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What's Better than Why?

Is asking “why?” a good question for the boardroom?

A "why" question can work well during a board meeting because it can help clarify the reasoning behind decisions or actions that the organization has taken. A "why" question can also help uncover potential issues or challenges that may need to be addressed. However, it’s important to frame a “why” question in a constructive way to avoid appearing confrontational.

In the heat of the moment, framing a question carefully is easier said than done. So, how might we, as directors, ask “why?” in a safe way that avoids causing feelings of confrontation and defensiveness in the boardroom? How can we avoid damaging relationships among our board colleagues or with members of the management team?


“One way to ask "why" without being confrontational is to frame the question in a curious and open-minded way. For example, instead of saying "Why did we decide to pursue this strategy?", you could say "I'm curious to understand the reasoning behind pursuing this strategy. Can you walk me through the factors that led to this decision?" 

This approach shows that you are genuinely interested in understanding the decision-making process and can help to foster a more productive conversation.” - Source: DirectorPrep’s ChatDPQ


Asking "why" questions can be perceived as confrontational or aggressive because they can sound as though you’re challenging a person's decisions or actions. They can be interpreted as an accusation or an insinuation that a decision was made or an action taken without proper consideration or judgment. This can put people on the defensive, making them feel they need to justify their actions.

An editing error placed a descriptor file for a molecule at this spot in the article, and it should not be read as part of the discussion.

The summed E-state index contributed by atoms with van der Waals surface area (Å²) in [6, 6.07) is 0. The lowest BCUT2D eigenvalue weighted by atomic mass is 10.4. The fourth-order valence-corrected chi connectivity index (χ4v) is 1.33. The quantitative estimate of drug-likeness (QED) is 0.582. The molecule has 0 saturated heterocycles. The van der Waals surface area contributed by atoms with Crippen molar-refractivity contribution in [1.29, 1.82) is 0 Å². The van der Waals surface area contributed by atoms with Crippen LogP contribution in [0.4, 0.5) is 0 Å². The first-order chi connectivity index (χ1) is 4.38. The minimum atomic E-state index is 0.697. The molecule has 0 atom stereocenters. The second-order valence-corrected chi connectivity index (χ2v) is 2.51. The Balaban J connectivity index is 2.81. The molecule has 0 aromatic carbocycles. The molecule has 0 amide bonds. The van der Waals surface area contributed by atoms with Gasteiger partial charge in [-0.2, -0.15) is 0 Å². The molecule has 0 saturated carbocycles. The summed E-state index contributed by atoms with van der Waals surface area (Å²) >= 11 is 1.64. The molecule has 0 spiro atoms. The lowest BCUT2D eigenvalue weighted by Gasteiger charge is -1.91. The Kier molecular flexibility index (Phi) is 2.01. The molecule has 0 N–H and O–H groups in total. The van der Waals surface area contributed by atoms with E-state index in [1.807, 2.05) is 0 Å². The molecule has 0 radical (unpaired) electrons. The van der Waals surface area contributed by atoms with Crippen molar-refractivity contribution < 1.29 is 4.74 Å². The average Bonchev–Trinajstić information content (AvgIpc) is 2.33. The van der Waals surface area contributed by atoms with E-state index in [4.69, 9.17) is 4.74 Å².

And yet, when framed in a constructive and curious way, getting to "why" can be a powerful tool for uncovering underlying issues and promoting open dialogue.


Did Socrates go too far?

In the book That’s a Great Question, author Greg Bustin points out that Socrates, one of the founders of western philosophy, believed that “wisdom begins with wonder.” Socrates himself made a career out of posing uncomfortable questions to those in power.

Eventually, Socrates’ style of asking made the prominent people he questioned look foolish, turning them against him and leading to his trial and death. Bustin asks us, “Did Socrates ask the right question to expose a painful truth or simply ask one too many questions the wrong way?”

Bustin’s book is really about asking the right questions in business and in life. He points out that the words we use determine how our questions are received – and how they are answered. In his experience, there are seven words to avoid because they can trigger emotions that cause the person on the receiving end of the question to shut down instead of opening up.

The Seven Words to Avoid:

  • You
  • Your
  • Always
  • Never
  • Should
  • But
  • Why

Notice how Bustin’s seven words can sound judgmental, potentially creating a defensive reaction. One of his suggestions is that, instead of asking “why?”, we practice framing open-ended questions that begin with What or How.